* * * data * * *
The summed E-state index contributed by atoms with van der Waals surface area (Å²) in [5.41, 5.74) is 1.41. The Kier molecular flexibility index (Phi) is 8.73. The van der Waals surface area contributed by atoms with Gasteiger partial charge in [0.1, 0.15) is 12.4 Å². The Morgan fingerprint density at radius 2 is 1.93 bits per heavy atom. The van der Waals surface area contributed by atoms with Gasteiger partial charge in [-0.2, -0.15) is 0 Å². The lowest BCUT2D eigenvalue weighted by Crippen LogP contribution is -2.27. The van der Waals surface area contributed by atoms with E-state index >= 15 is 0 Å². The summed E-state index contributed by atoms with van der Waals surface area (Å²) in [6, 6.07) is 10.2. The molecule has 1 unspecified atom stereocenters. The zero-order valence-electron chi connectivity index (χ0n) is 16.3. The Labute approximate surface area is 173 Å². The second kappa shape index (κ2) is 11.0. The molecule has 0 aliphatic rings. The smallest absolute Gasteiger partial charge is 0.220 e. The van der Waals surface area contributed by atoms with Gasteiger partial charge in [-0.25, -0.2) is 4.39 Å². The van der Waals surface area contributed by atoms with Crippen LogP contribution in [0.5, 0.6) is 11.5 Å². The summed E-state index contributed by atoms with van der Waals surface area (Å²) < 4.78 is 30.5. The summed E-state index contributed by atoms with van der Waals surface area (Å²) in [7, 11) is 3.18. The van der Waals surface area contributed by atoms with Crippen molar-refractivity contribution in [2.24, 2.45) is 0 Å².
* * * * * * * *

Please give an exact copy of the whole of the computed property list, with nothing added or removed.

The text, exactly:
The summed E-state index contributed by atoms with van der Waals surface area (Å²) in [5.41, 5.74) is 1.41. The Kier molecular flexibility index (Phi) is 8.73. The van der Waals surface area contributed by atoms with Gasteiger partial charge in [0.1, 0.15) is 12.4 Å². The Morgan fingerprint density at radius 2 is 1.93 bits per heavy atom. The van der Waals surface area contributed by atoms with Gasteiger partial charge in [-0.2, -0.15) is 0 Å². The lowest BCUT2D eigenvalue weighted by Crippen LogP contribution is -2.27. The van der Waals surface area contributed by atoms with E-state index >= 15 is 0 Å². The summed E-state index contributed by atoms with van der Waals surface area (Å²) in [6, 6.07) is 10.2. The molecule has 1 unspecified atom stereocenters. The zero-order valence-electron chi connectivity index (χ0n) is 16.3. The Labute approximate surface area is 173 Å². The second kappa shape index (κ2) is 11.0. The molecule has 0 aliphatic rings. The smallest absolute Gasteiger partial charge is 0.220 e. The van der Waals surface area contributed by atoms with Gasteiger partial charge in [-0.25, -0.2) is 4.39 Å². The van der Waals surface area contributed by atoms with Crippen LogP contribution in [0.5, 0.6) is 11.5 Å². The summed E-state index contributed by atoms with van der Waals surface area (Å²) < 4.78 is 30.5. The summed E-state index contributed by atoms with van der Waals surface area (Å²) in [7, 11) is 3.18. The van der Waals surface area contributed by atoms with Crippen molar-refractivity contribution in [2.24, 2.45) is 0 Å².